The following table shows student loan borrowers with income-contingent loans who have not made any repayments before 31 March 2004, and had passed their SRDD by that date. At that time income-contingent borrowers who had passed the SRDD only made repayments when they were earning over £10,000. Since April 2005 this threshold has been increased to £15,000.
Country of domicileIncome-contingent borrowers passed SRDD who had not made any repayments, position at 31 March 2004
Northern Ireland16,000
UK total432,000

Student Loans Company

Complete information for more recent dates are not yet available due to the system of collection via the tax system and subsequent reporting to the Student Loans Company.

Superannuation Liability

Mr. Philip Hammond: To ask the Secretary of State for Education and Skills what total amount of employers'
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normal contributions accruing superannuation liability charge has been accounted for by her Department in each of the last five years for which data are available. [61370]

Maria Eagle: The amount of employers' accruing superannuation liability charges in respect of members of the Principal Civil Service Pension Scheme in the last five years is:

(49)From 1 October 2002 new entrants have been able to opt for a partnership pension partnership account, a stakeholder arrangement with an employer contribution. Employers' contributions to partnership pension accounts are not included in the figures in the table.

Tourette's Syndrome

Mr. Sheerman: To ask the Secretary of State for Education and Skills what steps her Department is taking to ensure that education professionals are trained to work with students with Tourette's syndrome. [58363]

Maria Eagle: We have a number of training programmes in place which aim to provide educational professionals with the necessary skills to enable them to make suitable provision for children with special educational needs (SEN), including those with Tourette's syndrome.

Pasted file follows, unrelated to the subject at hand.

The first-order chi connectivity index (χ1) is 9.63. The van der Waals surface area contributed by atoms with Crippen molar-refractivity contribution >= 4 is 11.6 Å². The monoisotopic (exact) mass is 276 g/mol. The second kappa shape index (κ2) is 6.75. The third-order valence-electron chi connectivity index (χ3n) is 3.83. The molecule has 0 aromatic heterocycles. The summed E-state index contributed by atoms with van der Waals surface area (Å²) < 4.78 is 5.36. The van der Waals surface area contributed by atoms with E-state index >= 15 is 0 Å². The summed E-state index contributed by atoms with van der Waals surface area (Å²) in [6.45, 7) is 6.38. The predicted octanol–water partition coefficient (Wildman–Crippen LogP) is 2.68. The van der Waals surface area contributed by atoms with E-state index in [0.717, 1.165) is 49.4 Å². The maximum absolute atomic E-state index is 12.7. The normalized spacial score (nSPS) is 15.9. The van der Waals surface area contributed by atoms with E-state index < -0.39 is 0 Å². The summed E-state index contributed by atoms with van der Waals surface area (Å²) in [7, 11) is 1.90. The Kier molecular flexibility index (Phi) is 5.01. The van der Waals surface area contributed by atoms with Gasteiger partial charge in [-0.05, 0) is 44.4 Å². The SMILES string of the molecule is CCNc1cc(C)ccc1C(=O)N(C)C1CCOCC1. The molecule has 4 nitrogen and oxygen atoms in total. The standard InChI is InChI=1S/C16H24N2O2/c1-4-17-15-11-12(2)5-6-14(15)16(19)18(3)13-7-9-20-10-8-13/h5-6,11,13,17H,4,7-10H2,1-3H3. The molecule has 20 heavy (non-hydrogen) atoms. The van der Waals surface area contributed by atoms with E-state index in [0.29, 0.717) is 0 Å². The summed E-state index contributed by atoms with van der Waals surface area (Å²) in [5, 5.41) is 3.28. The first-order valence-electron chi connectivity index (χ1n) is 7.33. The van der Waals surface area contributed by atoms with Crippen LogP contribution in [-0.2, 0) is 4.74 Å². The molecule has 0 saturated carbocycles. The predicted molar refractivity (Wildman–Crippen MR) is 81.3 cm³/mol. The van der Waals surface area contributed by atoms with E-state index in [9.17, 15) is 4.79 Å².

In order to be awarded Qualified Teacher Status (QTS), all trainee teachers must demonstrate that they understand their responsibilities under the statutory Special Educational Needs Code of Practice. They must show that they know how to seek advice from specialists, such as the Child and Adolescent Mental Health Services (CAMHS), if they are concerned about children's development or behaviour or about less common types of SEN, such as Tourette's Syndrome. They must also be able to differentiate their teaching to meet the needs of individual pupils including those with SEN.

All schools receive a School Development Grant which they are able to use to support improvement in any aspect of teaching and learning including training. Local authorities may retain a proportion of this grant to provide specific training and development programmes for staff in teaching children with SEN.

The Department has introduced the National Programme for Specialist Leaders in Behaviour and Attendance (NPSL-BA) which is giving teaching and non-teaching staff the status and qualification to lead colleagues in developing programmes for managing behaviour positively. The programme was piloted in 2004/05 and in now being extended nationally.


Mr. Wallace: To ask the Secretary of State for Education and Skills what the truancy levels were in
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schools in (a) Lancaster and Wyre constituency, (b) Lancashire and (c) England in each year since 1997. [61326]

Jacqui Smith: The Department does not hold data on the levels of truancy. However, the figures for the percentage of half days missed due to unauthorised absence (of which truancy forms a part) in maintained mainstream schools can be found in the table.
and Wyre
Percentage of half days missed in maintained primary schools due to unauthorised absence
Percentage of half days missed in maintained secondary schools due to unauthorised absence

Andrew Rosindell: To ask the Secretary of State for Education and Skills what steps the Government are taking to reduce truancy. [62985]

Jacqui Smith: I refer the hon. Member to the reply given on 9 November 2005, Official Report, column 623W.